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Being spiritually mature means so much more than being an adult, or being a few years older than the next person....  It means growing to be responsible and alert to the realities of the ripples we leave in other people's lives, and then wanting to do something proactive about it.  That's a mind-set that needs cultivating. 

  So, in the coming weeks, let's ask ourselves some questions....  Are we ready to see ourselves honestly?  Do we direct our life like others who selfishly and mindlessly drive their cars and carts?  Are we more of the problem than we think?  Take a moment, and look over your shoulder....  Who just caused the ripples in your wake?  And who will be affected by the wake you just left?  How many people have you damaged or inconvenienced because of your "innocent" passing?  How many times have you said in the last week, "I'm sorry," or "excuse me," or "that's entirely my fault, let me make that up to you?"  Are we even aware of the toes we've stepped on lately?  Or, are we of the mindset that "they'll get over it..." believing it's really their concern?

Being spiritually mature means so much more than being an adult, or being a few years older than the next person....  It means growing to be responsible and alert to the realities of the ripples we leave in other people's lives, and then wanting to do something proactive about it.  That's a mind-set that needs cultivating.  After all, if were not at all concerned about the little ripples we cause, chances are we won't be so concerned about the bigger problems we cause either....  Indeed, we won't even know where to look.

Learning to be more sensitive can occur by learning again to adopt the spiritual sensitivities we had when we were children.  It doesn't occur by us attending some seminar or weekend retreat.  There is no quick-fix.  Becoming more sensitive doesn't come from an "off-the-rack" item or procedure.  It only can occur from remembering and restoring the "children we used to be" back into our personalities. Opening up our hearts to these possibilities may take some time, but the rewards are well worth it.  It will add to our countenance, intelligence, and to that honor, as the powers of perception then and thereafter only increase our happiness in life.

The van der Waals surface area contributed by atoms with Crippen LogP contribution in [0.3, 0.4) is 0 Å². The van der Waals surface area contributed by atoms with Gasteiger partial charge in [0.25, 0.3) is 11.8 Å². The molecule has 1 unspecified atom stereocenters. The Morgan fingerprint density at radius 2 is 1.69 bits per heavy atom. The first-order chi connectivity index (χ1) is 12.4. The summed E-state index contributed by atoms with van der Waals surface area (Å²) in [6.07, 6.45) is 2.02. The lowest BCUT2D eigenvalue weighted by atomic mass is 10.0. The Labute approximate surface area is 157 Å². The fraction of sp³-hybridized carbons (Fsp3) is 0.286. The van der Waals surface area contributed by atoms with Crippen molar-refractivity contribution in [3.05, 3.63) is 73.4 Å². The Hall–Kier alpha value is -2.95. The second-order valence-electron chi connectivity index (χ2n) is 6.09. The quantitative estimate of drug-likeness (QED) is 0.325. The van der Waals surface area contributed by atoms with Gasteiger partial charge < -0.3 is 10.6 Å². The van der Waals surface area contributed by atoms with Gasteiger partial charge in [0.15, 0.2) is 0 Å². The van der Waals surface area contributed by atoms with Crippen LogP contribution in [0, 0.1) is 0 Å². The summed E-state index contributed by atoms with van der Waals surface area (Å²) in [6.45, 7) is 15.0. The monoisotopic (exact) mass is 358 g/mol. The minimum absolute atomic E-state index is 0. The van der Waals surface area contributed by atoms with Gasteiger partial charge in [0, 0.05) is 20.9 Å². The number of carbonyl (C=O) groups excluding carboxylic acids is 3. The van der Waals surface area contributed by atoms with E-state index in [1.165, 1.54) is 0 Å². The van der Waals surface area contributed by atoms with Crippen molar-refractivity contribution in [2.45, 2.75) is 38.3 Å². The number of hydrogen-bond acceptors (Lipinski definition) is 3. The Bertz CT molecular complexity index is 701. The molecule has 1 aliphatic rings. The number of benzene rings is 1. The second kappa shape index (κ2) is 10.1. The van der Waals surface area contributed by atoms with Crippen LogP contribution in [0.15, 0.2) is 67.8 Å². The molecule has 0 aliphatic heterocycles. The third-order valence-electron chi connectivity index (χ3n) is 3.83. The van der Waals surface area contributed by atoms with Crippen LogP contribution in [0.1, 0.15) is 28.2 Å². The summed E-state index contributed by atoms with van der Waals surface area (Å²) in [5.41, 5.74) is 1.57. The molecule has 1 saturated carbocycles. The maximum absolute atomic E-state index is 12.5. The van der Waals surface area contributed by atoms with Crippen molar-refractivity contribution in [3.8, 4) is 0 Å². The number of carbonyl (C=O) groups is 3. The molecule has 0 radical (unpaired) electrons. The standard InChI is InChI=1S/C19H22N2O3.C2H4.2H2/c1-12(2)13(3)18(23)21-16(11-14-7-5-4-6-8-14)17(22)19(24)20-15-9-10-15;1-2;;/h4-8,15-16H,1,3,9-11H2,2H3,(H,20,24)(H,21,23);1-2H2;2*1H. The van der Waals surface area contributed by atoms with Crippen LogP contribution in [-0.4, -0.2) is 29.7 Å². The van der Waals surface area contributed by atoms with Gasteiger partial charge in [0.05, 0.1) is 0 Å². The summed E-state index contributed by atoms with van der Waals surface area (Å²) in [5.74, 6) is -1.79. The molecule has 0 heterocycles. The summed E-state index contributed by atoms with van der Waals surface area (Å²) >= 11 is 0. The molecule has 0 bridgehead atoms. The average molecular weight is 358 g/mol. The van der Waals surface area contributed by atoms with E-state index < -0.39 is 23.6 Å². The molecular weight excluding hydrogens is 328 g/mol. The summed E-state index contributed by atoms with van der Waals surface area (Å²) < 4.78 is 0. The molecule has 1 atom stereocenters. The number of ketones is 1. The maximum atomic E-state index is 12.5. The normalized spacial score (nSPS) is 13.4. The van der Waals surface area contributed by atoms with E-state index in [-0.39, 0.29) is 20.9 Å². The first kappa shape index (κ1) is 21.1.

Disregarding the proclivities of the "children we used to be" within us, only makes us like those doing "wheelies" in the aisles of life---brash, mindless, self-absorbed, and cold...., and spiritually immature.  Ironically, until the Christian Church recognizes this, I'm afraid they will never please God or draw close to His Message.  But when reawakening these things lying dormant within us, and adding these skills to our conscious stream, we become mature in the Spirit, and like Jabez and Solomon, wise of heart and gentle of hand.  A better way of being, for sure, and probably a more skilled defensive driver to boot!    

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About the Author:  Dr. Gregory C.D. Young, Ph.D.(Oxon.) is a Clinical Psychologist and Neuroscientist having been educated abroad where he completed his postgraduate studies at King’s College, the University of Aberdeen, Scotland, and then graduated and received his Doctorate from the University of Oxford, Oxford, England. He has been in private clinical practice and medical research for over 25 years, being active as an author, popular radio and TV personality, public speaker, and biomedical researcher. An expert in a number of fields including Forensic/Criminal Psychology, Child and Family/Relationship Psychology, and Neuropsychology.  He has also served as an expert scientific advisor, product innovator and formulator, and professional consultant to the Medical and Pharmaceutical Industries. He is the author of The Winds of the Soul~Heaven’s First Voice To Us, as well as numerous other scholarly papers and works.

I would love to hear from you regarding your own experiences of the growing insensitivities around us.  Why don’t you take a moment and become part of the discussion. Share with me your perspective, questions, and comments; tell me what you think of all this by emailing me at: DrYoung@WindsoftheSoul.com.